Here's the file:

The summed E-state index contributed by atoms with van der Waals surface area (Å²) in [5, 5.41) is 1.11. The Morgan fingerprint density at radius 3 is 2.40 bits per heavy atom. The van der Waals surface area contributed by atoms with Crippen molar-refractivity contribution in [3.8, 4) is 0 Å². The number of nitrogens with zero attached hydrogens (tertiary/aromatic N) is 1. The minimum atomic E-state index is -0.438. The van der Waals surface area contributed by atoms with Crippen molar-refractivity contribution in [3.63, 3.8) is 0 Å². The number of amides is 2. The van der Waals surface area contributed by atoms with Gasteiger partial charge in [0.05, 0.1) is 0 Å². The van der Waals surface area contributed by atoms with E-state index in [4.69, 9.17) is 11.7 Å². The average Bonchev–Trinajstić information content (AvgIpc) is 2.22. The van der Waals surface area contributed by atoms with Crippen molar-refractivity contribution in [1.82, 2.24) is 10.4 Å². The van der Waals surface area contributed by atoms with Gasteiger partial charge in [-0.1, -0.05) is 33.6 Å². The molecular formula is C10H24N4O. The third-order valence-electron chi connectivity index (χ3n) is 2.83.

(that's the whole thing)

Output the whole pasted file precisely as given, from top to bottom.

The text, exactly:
The summed E-state index contributed by atoms with van der Waals surface area (Å²) in [5, 5.41) is 1.11. The Morgan fingerprint density at radius 3 is 2.40 bits per heavy atom. The van der Waals surface area contributed by atoms with Crippen molar-refractivity contribution in [3.8, 4) is 0 Å². The number of nitrogens with zero attached hydrogens (tertiary/aromatic N) is 1. The minimum atomic E-state index is -0.438. The van der Waals surface area contributed by atoms with Crippen molar-refractivity contribution in [3.63, 3.8) is 0 Å². The number of amides is 2. The van der Waals surface area contributed by atoms with Gasteiger partial charge in [0.05, 0.1) is 0 Å². The van der Waals surface area contributed by atoms with E-state index in [4.69, 9.17) is 11.7 Å². The average Bonchev–Trinajstić information content (AvgIpc) is 2.22. The van der Waals surface area contributed by atoms with Crippen molar-refractivity contribution in [1.82, 2.24) is 10.4 Å². The van der Waals surface area contributed by atoms with Gasteiger partial charge in [-0.1, -0.05) is 33.6 Å². The molecular formula is C10H24N4O. The third-order valence-electron chi connectivity index (χ3n) is 2.83.